Joanna K. Krueger, Ph.D.

Joanna K. Krueger
Chemistry
Associate Professor
Burson 144
704-687-1642

Website: Krueger Research Team

Biophysical Chemistry: Structural information on bio/nano-molecular associations using spectroscopic techniques; in particular, light scattering (UV-VIS, X-ray and neutron), FTIR, Circular Dichroism and visualization of those associations through the use of molecular modeling.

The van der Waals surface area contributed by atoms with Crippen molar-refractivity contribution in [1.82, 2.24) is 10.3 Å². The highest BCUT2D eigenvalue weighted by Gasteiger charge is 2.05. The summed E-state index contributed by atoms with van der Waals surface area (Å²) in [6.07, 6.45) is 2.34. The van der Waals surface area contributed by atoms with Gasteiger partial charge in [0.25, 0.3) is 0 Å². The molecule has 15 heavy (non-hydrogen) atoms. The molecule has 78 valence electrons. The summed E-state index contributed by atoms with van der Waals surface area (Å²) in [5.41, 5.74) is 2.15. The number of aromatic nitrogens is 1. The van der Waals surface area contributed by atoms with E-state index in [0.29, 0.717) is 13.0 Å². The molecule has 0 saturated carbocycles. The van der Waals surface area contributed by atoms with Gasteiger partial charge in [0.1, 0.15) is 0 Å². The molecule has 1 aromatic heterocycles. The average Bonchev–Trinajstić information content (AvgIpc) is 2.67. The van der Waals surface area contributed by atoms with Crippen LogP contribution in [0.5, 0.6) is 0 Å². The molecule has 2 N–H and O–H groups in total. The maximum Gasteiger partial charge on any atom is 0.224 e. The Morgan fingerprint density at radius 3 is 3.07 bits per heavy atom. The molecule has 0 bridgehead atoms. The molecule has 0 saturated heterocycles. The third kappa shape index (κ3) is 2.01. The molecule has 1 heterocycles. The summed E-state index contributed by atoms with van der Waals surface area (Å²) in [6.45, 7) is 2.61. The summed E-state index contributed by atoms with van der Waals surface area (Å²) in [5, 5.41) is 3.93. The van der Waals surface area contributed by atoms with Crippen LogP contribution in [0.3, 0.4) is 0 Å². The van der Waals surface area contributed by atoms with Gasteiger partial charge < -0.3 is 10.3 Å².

A protein is a polymeric molecule, a long chain of individual units linked covalently together. In the case of a protein polymer, it is of a specific length and unit sequence. Every living system creates ~3000 different proteins, which function to do the chemical work required to sustain life. For proteins to function, those chains must fold up into a unique, often globular, form. Sometimes protein function is regulated (turned on or off) by other molecules through shape changes. The protein you see above is regulated by calcium ions, and its shape changes dramatically when calcium binds to it. Our research will provide structural insights into the shape changes that are involved in activating or de-activating a protein. This regulatory process is referred to by biologists as ‘signal transduction’. There are a myriad of signal transduction mechanisms that work to keep living systems alive. Our scientific approach can provide a structural understanding of how a living system receives and responds to environmental information to elicit an appropriate response.